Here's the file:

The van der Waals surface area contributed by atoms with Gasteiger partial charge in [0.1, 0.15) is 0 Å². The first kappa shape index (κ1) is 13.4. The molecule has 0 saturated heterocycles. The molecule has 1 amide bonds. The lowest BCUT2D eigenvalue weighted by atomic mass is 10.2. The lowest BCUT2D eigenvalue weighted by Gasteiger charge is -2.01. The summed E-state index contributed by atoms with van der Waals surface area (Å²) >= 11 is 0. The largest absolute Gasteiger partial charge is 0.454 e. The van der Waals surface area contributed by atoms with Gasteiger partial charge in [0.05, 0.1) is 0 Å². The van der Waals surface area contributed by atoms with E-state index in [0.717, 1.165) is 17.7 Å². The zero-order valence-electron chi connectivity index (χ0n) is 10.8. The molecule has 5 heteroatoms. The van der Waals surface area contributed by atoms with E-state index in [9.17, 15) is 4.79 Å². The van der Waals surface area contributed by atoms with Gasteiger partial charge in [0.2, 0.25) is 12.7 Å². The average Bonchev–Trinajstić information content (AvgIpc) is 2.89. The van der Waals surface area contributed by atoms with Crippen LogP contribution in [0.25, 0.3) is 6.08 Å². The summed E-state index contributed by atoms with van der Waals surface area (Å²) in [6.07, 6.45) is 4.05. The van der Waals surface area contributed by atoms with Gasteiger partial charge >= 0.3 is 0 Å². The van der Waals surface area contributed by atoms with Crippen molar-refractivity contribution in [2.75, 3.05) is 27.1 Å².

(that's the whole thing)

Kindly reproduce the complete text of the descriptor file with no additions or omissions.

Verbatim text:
The van der Waals surface area contributed by atoms with Gasteiger partial charge in [0.1, 0.15) is 0 Å². The first kappa shape index (κ1) is 13.4. The molecule has 0 saturated heterocycles. The molecule has 1 amide bonds. The lowest BCUT2D eigenvalue weighted by atomic mass is 10.2. The lowest BCUT2D eigenvalue weighted by Gasteiger charge is -2.01. The summed E-state index contributed by atoms with van der Waals surface area (Å²) >= 11 is 0. The largest absolute Gasteiger partial charge is 0.454 e. The van der Waals surface area contributed by atoms with Gasteiger partial charge in [0.05, 0.1) is 0 Å². The van der Waals surface area contributed by atoms with E-state index in [0.717, 1.165) is 17.7 Å². The zero-order valence-electron chi connectivity index (χ0n) is 10.8. The molecule has 5 heteroatoms. The van der Waals surface area contributed by atoms with E-state index in [9.17, 15) is 4.79 Å². The van der Waals surface area contributed by atoms with Gasteiger partial charge in [0.2, 0.25) is 12.7 Å². The average Bonchev–Trinajstić information content (AvgIpc) is 2.89. The van der Waals surface area contributed by atoms with Crippen LogP contribution in [0.25, 0.3) is 6.08 Å². The summed E-state index contributed by atoms with van der Waals surface area (Å²) in [6.07, 6.45) is 4.05. The van der Waals surface area contributed by atoms with Gasteiger partial charge >= 0.3 is 0 Å². The van der Waals surface area contributed by atoms with Crippen molar-refractivity contribution in [2.75, 3.05) is 27.1 Å².